China’s Horses May End Up In Russia’s Kabobs

| February 28, 2013 | 0 Comments
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Post by Nancy Shute, The Salt at NPR Food (2/28/13)

China isn’t a good place to be a horse, if your goal is to avoid ending up as the Russian kabobs known as shashlik.

China exports the most horse meat to the global market, while Russia has the biggest appetite for horseflesh, according to a new infographic on the continuing European scandal over horse meat sold as beef.

Mike Stewart, editor of the newish blog Australian Food Safety News, tried to write a post untangling the many threads of the European horse meat scandal. “But it was all so complex and confusing, it seemed like the simplest way to explain it was to do an infographic,” he told The Salt.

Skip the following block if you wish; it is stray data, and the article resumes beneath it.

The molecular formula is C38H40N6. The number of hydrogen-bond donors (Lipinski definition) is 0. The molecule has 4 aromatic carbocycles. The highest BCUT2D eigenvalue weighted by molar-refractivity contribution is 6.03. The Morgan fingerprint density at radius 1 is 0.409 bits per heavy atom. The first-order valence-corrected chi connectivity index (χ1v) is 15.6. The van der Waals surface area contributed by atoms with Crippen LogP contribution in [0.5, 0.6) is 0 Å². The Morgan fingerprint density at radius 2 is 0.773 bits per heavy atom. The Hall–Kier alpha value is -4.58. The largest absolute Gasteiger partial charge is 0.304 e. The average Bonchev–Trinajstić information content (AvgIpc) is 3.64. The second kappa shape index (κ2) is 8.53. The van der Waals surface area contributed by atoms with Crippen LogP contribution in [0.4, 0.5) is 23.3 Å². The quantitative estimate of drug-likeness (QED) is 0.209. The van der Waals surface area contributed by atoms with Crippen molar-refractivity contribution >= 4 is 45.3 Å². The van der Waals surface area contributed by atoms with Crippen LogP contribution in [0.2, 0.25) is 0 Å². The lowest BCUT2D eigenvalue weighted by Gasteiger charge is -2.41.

So he dug into data from the U.N.’s Food and Agriculture Organization on horse meat production, import and export, to find that some of the biggest players in the global market aren’t in Europe at all.

If you’d fancy a more Eurocentric version, England’s The Guardian did a nice job tracking the (legal) movement of horseflesh through Europe. Polpettine, anyone? The Italians imported twice as much horse meat as the French in 2012.

Horsemeat Scandal [Infographic]

Via: The Australian Institute of Food Safety

Copyright 2013 NPR.

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Food and Health-related stories from NPR including NPR Radio; NPR's food blog, "The Salt"; NPR's Health News blog, "Shots"; NPR's Breaking News blog "The Two-Way"; NPR's economy explainer "Planet Money"; food-related technology news from NPR's "All Tech Considered"; and food series "Kitchen Window."